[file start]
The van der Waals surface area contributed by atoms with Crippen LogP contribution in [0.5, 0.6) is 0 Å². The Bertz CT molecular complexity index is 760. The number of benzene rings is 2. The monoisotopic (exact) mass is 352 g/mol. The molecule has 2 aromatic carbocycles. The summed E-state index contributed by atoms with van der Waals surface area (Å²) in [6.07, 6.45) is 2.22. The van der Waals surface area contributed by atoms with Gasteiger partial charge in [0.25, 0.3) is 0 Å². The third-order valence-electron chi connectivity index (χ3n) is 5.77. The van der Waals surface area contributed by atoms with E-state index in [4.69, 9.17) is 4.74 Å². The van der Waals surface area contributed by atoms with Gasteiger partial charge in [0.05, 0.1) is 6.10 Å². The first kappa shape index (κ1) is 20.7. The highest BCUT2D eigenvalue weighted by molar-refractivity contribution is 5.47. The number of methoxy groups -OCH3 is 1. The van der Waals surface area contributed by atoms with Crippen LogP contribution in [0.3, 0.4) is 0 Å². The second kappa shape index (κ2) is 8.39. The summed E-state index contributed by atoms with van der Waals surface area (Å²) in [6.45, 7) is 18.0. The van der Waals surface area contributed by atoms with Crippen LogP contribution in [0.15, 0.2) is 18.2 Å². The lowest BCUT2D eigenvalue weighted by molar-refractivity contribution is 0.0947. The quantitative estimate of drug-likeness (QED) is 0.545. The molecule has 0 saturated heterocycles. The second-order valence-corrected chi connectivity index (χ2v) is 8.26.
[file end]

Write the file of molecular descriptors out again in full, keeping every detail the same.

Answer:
The van der Waals surface area contributed by atoms with Crippen LogP contribution in [0.5, 0.6) is 0 Å². The Bertz CT molecular complexity index is 760. The number of benzene rings is 2. The monoisotopic (exact) mass is 352 g/mol. The molecule has 2 aromatic carbocycles. The summed E-state index contributed by atoms with van der Waals surface area (Å²) in [6.07, 6.45) is 2.22. The van der Waals surface area contributed by atoms with Gasteiger partial charge in [0.25, 0.3) is 0 Å². The third-order valence-electron chi connectivity index (χ3n) is 5.77. The van der Waals surface area contributed by atoms with E-state index in [4.69, 9.17) is 4.74 Å². The van der Waals surface area contributed by atoms with Gasteiger partial charge in [0.05, 0.1) is 6.10 Å². The first kappa shape index (κ1) is 20.7. The highest BCUT2D eigenvalue weighted by molar-refractivity contribution is 5.47. The number of methoxy groups -OCH3 is 1. The van der Waals surface area contributed by atoms with Crippen LogP contribution in [0.3, 0.4) is 0 Å². The second kappa shape index (κ2) is 8.39. The summed E-state index contributed by atoms with van der Waals surface area (Å²) in [6.45, 7) is 18.0. The van der Waals surface area contributed by atoms with Crippen LogP contribution in [0.15, 0.2) is 18.2 Å². The lowest BCUT2D eigenvalue weighted by molar-refractivity contribution is 0.0947. The quantitative estimate of drug-likeness (QED) is 0.545. The molecule has 0 saturated heterocycles. The second-order valence-corrected chi connectivity index (χ2v) is 8.26.